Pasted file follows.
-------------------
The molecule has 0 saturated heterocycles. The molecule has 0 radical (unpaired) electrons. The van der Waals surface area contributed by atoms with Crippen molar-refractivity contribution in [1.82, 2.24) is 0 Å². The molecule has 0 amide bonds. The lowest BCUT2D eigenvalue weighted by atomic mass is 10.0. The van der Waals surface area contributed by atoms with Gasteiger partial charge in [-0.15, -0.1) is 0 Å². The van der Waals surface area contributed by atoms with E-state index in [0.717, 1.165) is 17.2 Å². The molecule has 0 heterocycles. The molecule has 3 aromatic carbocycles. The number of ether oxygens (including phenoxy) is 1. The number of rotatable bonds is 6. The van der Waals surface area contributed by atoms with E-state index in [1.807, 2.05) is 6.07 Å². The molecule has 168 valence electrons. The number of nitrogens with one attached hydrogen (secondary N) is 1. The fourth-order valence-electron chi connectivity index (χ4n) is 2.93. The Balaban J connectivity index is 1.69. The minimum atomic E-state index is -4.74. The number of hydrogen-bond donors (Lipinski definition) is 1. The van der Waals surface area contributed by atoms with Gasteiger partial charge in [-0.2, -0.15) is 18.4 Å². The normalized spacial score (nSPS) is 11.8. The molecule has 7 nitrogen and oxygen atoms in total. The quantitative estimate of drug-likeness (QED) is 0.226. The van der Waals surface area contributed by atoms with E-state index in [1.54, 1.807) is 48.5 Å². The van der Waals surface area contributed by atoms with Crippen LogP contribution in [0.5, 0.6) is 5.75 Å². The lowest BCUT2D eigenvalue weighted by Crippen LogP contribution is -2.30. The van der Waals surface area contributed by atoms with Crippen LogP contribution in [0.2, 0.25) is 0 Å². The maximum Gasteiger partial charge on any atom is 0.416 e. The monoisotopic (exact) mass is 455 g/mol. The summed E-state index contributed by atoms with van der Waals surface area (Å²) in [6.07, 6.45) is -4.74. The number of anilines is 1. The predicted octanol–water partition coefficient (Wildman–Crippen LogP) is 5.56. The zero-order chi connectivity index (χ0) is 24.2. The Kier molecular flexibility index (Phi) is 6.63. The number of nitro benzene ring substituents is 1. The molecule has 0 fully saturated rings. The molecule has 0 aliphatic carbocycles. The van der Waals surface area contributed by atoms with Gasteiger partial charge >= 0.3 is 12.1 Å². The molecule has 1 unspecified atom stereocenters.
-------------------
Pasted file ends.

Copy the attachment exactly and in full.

The molecule has 0 saturated heterocycles. The molecule has 0 radical (unpaired) electrons. The van der Waals surface area contributed by atoms with Crippen molar-refractivity contribution in [1.82, 2.24) is 0 Å². The molecule has 0 amide bonds. The lowest BCUT2D eigenvalue weighted by atomic mass is 10.0. The van der Waals surface area contributed by atoms with Gasteiger partial charge in [-0.15, -0.1) is 0 Å². The van der Waals surface area contributed by atoms with E-state index in [0.717, 1.165) is 17.2 Å². The molecule has 0 heterocycles. The molecule has 3 aromatic carbocycles. The number of ether oxygens (including phenoxy) is 1. The number of rotatable bonds is 6. The van der Waals surface area contributed by atoms with E-state index in [1.807, 2.05) is 6.07 Å². The molecule has 168 valence electrons. The number of nitrogens with one attached hydrogen (secondary N) is 1. The fourth-order valence-electron chi connectivity index (χ4n) is 2.93. The Balaban J connectivity index is 1.69. The minimum atomic E-state index is -4.74. The number of hydrogen-bond donors (Lipinski definition) is 1. The van der Waals surface area contributed by atoms with Gasteiger partial charge in [-0.2, -0.15) is 18.4 Å². The normalized spacial score (nSPS) is 11.8. The molecule has 7 nitrogen and oxygen atoms in total. The quantitative estimate of drug-likeness (QED) is 0.226. The van der Waals surface area contributed by atoms with E-state index in [1.54, 1.807) is 48.5 Å². The van der Waals surface area contributed by atoms with Crippen LogP contribution in [0.5, 0.6) is 5.75 Å². The lowest BCUT2D eigenvalue weighted by Crippen LogP contribution is -2.30. The van der Waals surface area contributed by atoms with Crippen LogP contribution in [0.2, 0.25) is 0 Å². The maximum Gasteiger partial charge on any atom is 0.416 e. The monoisotopic (exact) mass is 455 g/mol. The summed E-state index contributed by atoms with van der Waals surface area (Å²) in [6.07, 6.45) is -4.74. The number of anilines is 1. The predicted octanol–water partition coefficient (Wildman–Crippen LogP) is 5.56. The zero-order chi connectivity index (χ0) is 24.2. The Kier molecular flexibility index (Phi) is 6.63. The number of nitro benzene ring substituents is 1. The molecule has 0 fully saturated rings. The molecule has 0 aliphatic carbocycles. The van der Waals surface area contributed by atoms with Gasteiger partial charge >= 0.3 is 12.1 Å². The molecule has 1 unspecified atom stereocenters.